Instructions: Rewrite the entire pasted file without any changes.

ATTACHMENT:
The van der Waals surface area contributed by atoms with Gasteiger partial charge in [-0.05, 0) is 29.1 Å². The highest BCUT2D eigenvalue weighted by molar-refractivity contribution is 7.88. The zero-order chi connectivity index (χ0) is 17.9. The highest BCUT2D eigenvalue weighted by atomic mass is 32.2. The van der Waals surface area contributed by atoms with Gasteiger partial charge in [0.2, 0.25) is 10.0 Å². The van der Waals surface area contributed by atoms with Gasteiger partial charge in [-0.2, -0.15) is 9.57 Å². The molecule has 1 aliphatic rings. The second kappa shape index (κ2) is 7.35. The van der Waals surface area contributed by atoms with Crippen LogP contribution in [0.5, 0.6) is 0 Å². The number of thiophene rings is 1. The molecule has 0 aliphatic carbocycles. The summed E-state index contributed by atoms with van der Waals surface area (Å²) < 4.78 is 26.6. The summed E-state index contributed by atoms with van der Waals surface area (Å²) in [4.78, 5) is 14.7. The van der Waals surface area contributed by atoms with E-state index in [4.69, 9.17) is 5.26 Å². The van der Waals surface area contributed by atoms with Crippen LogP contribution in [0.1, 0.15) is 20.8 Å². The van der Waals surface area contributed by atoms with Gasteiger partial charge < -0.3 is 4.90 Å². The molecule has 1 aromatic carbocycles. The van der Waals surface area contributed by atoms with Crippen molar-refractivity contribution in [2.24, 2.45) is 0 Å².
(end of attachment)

The van der Waals surface area contributed by atoms with Gasteiger partial charge in [-0.05, 0) is 29.1 Å². The highest BCUT2D eigenvalue weighted by molar-refractivity contribution is 7.88. The zero-order chi connectivity index (χ0) is 17.9. The highest BCUT2D eigenvalue weighted by atomic mass is 32.2. The van der Waals surface area contributed by atoms with Gasteiger partial charge in [0.2, 0.25) is 10.0 Å². The van der Waals surface area contributed by atoms with Gasteiger partial charge in [-0.2, -0.15) is 9.57 Å². The molecule has 1 aliphatic rings. The second kappa shape index (κ2) is 7.35. The van der Waals surface area contributed by atoms with Crippen LogP contribution in [0.5, 0.6) is 0 Å². The number of thiophene rings is 1. The molecule has 0 aliphatic carbocycles. The summed E-state index contributed by atoms with van der Waals surface area (Å²) < 4.78 is 26.6. The summed E-state index contributed by atoms with van der Waals surface area (Å²) in [4.78, 5) is 14.7. The van der Waals surface area contributed by atoms with E-state index in [4.69, 9.17) is 5.26 Å². The van der Waals surface area contributed by atoms with Crippen LogP contribution in [0.1, 0.15) is 20.8 Å². The van der Waals surface area contributed by atoms with Gasteiger partial charge < -0.3 is 4.90 Å². The molecule has 1 aromatic carbocycles. The van der Waals surface area contributed by atoms with Crippen molar-refractivity contribution in [2.24, 2.45) is 0 Å².